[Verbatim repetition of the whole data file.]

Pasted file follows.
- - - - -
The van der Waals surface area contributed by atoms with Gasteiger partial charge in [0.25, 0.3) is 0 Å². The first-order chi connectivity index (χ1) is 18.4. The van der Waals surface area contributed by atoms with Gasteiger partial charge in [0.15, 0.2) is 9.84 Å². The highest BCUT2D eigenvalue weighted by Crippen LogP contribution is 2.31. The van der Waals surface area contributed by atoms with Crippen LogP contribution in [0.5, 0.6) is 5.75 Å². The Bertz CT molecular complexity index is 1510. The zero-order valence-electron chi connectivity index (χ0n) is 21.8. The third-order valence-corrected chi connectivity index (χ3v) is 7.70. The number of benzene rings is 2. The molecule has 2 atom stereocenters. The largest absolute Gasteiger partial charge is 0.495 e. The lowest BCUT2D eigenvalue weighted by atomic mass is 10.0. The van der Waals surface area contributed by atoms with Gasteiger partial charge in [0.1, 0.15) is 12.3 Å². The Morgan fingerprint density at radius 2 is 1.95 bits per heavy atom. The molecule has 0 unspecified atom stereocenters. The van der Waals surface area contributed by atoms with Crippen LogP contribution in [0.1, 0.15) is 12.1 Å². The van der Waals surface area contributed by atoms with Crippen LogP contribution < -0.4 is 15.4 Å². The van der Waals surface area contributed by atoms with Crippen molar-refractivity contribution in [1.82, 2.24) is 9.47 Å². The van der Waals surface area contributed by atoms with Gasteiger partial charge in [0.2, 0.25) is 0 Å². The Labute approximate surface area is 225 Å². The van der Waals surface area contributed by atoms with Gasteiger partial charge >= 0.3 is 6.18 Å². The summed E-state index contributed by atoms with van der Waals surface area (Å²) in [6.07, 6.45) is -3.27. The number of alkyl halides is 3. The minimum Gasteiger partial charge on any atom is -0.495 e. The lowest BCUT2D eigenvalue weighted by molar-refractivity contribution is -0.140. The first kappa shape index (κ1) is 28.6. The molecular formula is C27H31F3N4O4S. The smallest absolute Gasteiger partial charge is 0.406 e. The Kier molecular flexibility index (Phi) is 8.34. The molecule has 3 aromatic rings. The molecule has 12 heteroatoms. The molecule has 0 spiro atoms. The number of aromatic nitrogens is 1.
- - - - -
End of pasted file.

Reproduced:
The van der Waals surface area contributed by atoms with Gasteiger partial charge in [0.25, 0.3) is 0 Å². The first-order chi connectivity index (χ1) is 18.4. The van der Waals surface area contributed by atoms with Gasteiger partial charge in [0.15, 0.2) is 9.84 Å². The highest BCUT2D eigenvalue weighted by Crippen LogP contribution is 2.31. The van der Waals surface area contributed by atoms with Crippen LogP contribution in [0.5, 0.6) is 5.75 Å². The Bertz CT molecular complexity index is 1510. The zero-order valence-electron chi connectivity index (χ0n) is 21.8. The third-order valence-corrected chi connectivity index (χ3v) is 7.70. The number of benzene rings is 2. The molecule has 2 atom stereocenters. The largest absolute Gasteiger partial charge is 0.495 e. The lowest BCUT2D eigenvalue weighted by atomic mass is 10.0. The van der Waals surface area contributed by atoms with Gasteiger partial charge in [0.1, 0.15) is 12.3 Å². The Morgan fingerprint density at radius 2 is 1.95 bits per heavy atom. The molecule has 0 unspecified atom stereocenters. The van der Waals surface area contributed by atoms with Crippen LogP contribution in [0.1, 0.15) is 12.1 Å². The van der Waals surface area contributed by atoms with Crippen LogP contribution < -0.4 is 15.4 Å². The van der Waals surface area contributed by atoms with Crippen molar-refractivity contribution in [1.82, 2.24) is 9.47 Å². The van der Waals surface area contributed by atoms with Gasteiger partial charge in [0.2, 0.25) is 0 Å². The Labute approximate surface area is 225 Å². The van der Waals surface area contributed by atoms with Gasteiger partial charge >= 0.3 is 6.18 Å². The summed E-state index contributed by atoms with van der Waals surface area (Å²) in [6.07, 6.45) is -3.27. The number of alkyl halides is 3. The minimum Gasteiger partial charge on any atom is -0.495 e. The lowest BCUT2D eigenvalue weighted by molar-refractivity contribution is -0.140. The first kappa shape index (κ1) is 28.6. The molecular formula is C27H31F3N4O4S. The smallest absolute Gasteiger partial charge is 0.406 e. The Kier molecular flexibility index (Phi) is 8.34. The molecule has 3 aromatic rings. The molecule has 12 heteroatoms. The molecule has 0 spiro atoms. The number of aromatic nitrogens is 1.